A fed-up farmer turned detective and returned fly-tipped waste to a councillor whose name was found among letters in the rubbish.
Staffordshire farmer Clive Bailye said his sprayer operator was out spraying T2 fungicides on cereals on Wednesday 18 May when he came across three black bin bags dumped in the field in Lichfield, Staffordshire.
The worker brought the bags back to the yard and when they sifted through their contents, they discovered letters addressed to Thomas Loughbrough-Rudd, an independent council member for Burntwood North at Staffordshire County Council.
See also: What to do if you’re a victim of… fly-tipping
Mr Bailye, who manages TWB Farms, and a colleague tracked down an address linked to Cllr Loughbrough-Rudd – and they turned up at the property to “return” the fly-tipped waste.
The incident was recorded on a mobile phone and the footage later posted on Mr Bailye’s Twitter account.
In the exchange, a farmer is heard telling Cllr Loughbrough-Rudd: “We’re bringing all your rubbish back which was left in the field. All that was dumped in our field up the road.
“It’s got your name and address in there, so we’ve brought it all back. It’s all yours. Delivered. Thank you.”
Cllr Loughbrough-Rudd has denied fly-tipping and said he was at his ex-partner’s home collecting belongings when the farmers arrived. His ex-partner paid for someone to dispose of the rubbish, but it was dumped in a field, he added.
He told Farmers Weekly: “I did not dump that rubbish. I don’t know who dumped the rubbish. I assume it was someone related to my former partner.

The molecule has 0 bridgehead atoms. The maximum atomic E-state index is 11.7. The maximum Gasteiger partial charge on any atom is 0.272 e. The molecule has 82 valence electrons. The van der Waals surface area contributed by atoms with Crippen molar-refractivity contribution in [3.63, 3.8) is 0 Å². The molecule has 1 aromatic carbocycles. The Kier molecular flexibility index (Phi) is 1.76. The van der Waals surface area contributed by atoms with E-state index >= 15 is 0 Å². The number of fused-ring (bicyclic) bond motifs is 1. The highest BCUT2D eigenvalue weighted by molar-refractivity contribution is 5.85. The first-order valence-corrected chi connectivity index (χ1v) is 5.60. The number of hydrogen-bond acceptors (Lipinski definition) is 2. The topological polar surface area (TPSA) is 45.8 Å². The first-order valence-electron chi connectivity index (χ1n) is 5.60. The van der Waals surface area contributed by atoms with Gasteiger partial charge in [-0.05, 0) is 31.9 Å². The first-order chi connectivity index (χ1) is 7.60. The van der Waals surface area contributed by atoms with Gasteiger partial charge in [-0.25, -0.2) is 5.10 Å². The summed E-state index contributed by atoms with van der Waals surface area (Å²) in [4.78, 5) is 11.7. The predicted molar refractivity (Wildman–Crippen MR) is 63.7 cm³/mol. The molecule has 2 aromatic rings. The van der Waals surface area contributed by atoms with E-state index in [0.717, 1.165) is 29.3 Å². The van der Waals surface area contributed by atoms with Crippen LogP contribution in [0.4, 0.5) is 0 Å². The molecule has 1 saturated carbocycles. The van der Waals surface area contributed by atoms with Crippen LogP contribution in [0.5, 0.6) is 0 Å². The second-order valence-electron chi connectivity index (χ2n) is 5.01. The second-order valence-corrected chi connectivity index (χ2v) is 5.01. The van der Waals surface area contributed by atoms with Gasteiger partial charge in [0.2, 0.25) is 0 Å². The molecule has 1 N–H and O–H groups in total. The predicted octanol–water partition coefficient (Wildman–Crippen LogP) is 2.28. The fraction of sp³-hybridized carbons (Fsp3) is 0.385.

“The reason why they believed it was mine was because there was a multiple sim card in it which was linked to the members of that household. My former partner had these sim cards from my account and that is why this bewilderment happened.
“I don’t endorse fly-tipping at all. I think it’s horrific. I’m going to meet with the farmer at some point this week and discuss the matter.
“I was disgusted to learn during this that local district councils can’t usually act on things like this, which I’m a bit dismayed about.”
Mr Bailye told Farmers Weekly that his farm had been a victim of three fly-tipping incidents in five days – yet neither the police nor the council is taking responsibility to track down the culprits.
ok this is getting beyond the joke now ! 3rd separate incident of #flytipping in the last 5 days ! both @StaffsPolice and @Lichfield_DC seem to have no interest or intent to act pic.twitter.com/BpfRbgwSUn
— Clive Bailye (@TWBFarms) May 22, 2022
“The police says ‘it’s a council matter’ and the council says ‘it’s a police matter’. We’re just going round in circles,” he said.
Mr Bailye said it was unjust that by law landowners are responsible for clearing fly-tipped waste from private land.
“Dealing with fly-tipping incidents is expensive and time-consuming. Farmers should be able to claim compensation for clearing up after someone else,” he added.
Mr Bailye said farmers were doing their bit for the countryside through regenerative farming practices and getting involved in stewardship schemes to try to enhance the environment. But it was frustrating that some people felt it was acceptable to dump rubbish in beautiful rural areas.
“Farmers are not the refuse collectors of the countryside, but the council and police seem happy for that to be the case,” he said.
A spokesperson for Staffordshire District Council declined to comment on Cllr Loughbrough-Rudd’s appearance in the video.
A spokesperson for Lichfield District Council confirmed that an investigation into fly-tipping is under way.
Farmers Weekly has contacted Staffordshire Police to request a comment.